Breaking bread, sharing food

Small Farms Manitoba potlucks connect small-scale producers during cold winter months

bread and wheat stalks on a table

Every winter for the past few years Kalynn Spain and some of her producer friends have taken turns hosting potlucks. Spain found these informal meals were a great way to share stories from the summer and support each other in decisions about the spring.

“These potlucks were really helpful for me personally,” she said, “because they helped me feel motivated during the coldest months of the year when it’s hard to think about what to do or what the coming year will bring.”

She suspected other producers might feel the same so the ‘freelance farmer,’ and founder of Small Farms Manitoba, started organizing.

“Obviously winter affects all farmers but the potlucks are a really good way for producers to connect and support each other in the off season.”

Spain said the potlucks this year would be mostly informal — largely free of organized speakers and panel discussions.

All the meals will be near Winnipeg, so as to encourage aspiring farmers to attend. Danielle Mondor, from Fort Whyte Farms, hosted the kickoff potluck on November 15.

“All the food was homegrown and reflected the work that we do,” said Mondor. She described the citrus lamb slow-cooked stew made by Sarah Ryves from Willow Farm Wollies, a heritage squash from the Canadian Mennonite University farm, the canned salsa, kale salad and homemade sauerkraut.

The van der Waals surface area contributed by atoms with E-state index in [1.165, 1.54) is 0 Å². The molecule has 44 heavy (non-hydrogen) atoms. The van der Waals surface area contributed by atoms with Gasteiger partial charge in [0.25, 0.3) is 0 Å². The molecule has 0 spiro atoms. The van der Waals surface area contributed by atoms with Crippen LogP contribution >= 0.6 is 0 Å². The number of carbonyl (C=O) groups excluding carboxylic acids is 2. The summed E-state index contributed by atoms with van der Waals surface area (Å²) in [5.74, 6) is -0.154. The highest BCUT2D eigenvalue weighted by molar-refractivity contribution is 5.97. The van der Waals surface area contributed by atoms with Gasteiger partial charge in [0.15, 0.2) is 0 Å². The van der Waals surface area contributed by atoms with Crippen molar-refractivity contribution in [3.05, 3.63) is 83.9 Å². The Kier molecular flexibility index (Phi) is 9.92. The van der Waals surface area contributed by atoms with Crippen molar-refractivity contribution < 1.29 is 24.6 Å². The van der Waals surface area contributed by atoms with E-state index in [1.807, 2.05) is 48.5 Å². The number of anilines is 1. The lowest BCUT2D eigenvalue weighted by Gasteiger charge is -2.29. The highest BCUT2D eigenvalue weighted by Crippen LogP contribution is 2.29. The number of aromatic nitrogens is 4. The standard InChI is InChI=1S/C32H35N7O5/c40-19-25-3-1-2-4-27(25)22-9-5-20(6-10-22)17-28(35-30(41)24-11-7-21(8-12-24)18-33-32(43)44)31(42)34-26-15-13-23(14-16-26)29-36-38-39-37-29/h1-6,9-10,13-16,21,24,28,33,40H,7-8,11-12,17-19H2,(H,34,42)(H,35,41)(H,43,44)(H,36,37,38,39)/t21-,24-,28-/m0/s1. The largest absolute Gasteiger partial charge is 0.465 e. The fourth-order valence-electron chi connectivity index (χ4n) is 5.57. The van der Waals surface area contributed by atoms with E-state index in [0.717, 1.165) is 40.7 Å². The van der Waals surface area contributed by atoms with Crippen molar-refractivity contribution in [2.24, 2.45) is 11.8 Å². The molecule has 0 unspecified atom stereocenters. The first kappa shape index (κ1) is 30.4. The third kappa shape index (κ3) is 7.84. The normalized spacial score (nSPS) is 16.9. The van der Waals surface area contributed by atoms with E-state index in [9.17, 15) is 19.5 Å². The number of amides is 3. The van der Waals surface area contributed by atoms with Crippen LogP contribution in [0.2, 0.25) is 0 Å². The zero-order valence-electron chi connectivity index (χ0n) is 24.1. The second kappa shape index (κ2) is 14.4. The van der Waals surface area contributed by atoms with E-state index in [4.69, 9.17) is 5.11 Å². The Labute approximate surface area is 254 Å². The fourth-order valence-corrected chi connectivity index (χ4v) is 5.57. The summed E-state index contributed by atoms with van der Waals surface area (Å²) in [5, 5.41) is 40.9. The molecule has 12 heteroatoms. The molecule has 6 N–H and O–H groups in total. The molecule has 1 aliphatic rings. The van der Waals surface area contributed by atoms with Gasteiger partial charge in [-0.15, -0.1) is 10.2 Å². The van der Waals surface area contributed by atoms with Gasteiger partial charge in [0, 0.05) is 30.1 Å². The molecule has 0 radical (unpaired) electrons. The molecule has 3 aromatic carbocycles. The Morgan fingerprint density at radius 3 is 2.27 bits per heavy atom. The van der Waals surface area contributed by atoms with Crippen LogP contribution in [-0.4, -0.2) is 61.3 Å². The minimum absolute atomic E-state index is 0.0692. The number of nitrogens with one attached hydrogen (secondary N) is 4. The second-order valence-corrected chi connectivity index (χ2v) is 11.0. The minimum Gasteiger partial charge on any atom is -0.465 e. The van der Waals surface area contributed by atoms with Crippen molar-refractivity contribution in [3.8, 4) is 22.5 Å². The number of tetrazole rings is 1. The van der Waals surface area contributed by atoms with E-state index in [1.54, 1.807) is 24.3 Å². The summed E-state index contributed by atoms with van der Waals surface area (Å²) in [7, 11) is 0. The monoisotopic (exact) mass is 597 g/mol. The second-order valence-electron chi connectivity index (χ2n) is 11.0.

“It was all delicious,” she said. About 15 people attended the first meal — a mixture of second-generation farmers and new farmers. Bruce Berry, from Almost Urban Vegetables in St. Norbert, spoke about the working group created by the Manitoba government to clarify small-farm regulations.

“It’s something producers and farmers don’t have a lot of time for and really there’s not a lot of resources for us so it was great to hear that update and connect over that,” she said.

Ultimately the potlucks are about bringing people together over good food and conversation.

“Something like this that is so informal can strengthen our farming systems,” said Mondor.

The potlucks are just one of the ways Spain, through Small Farms Manitoba, gathers small-scale producers. She’s also organizing a conference January 10 at the Oak Bluff Recreation Centre that will feature speakers on a variety of topics including sausage making, on-farm grain milling, hosting interns and hiring farmhands, farrowing pigs and selling to wholesale markets.

Spain is also organizing a monthly small-farms tour, beginning in February and going into the spring. “The idea is to get people from the city out to the farm and learning about that particular farm.”

Producers, or aspiring producers, interested in attending the potlucks or the small-farm tours can email Kalynn Spain. The next communal meal happens December 13 and the location is to be announced. The potluck schedule and a list of other events, including updated information on the conference, can be found on the Small Farms Manitoba events page.

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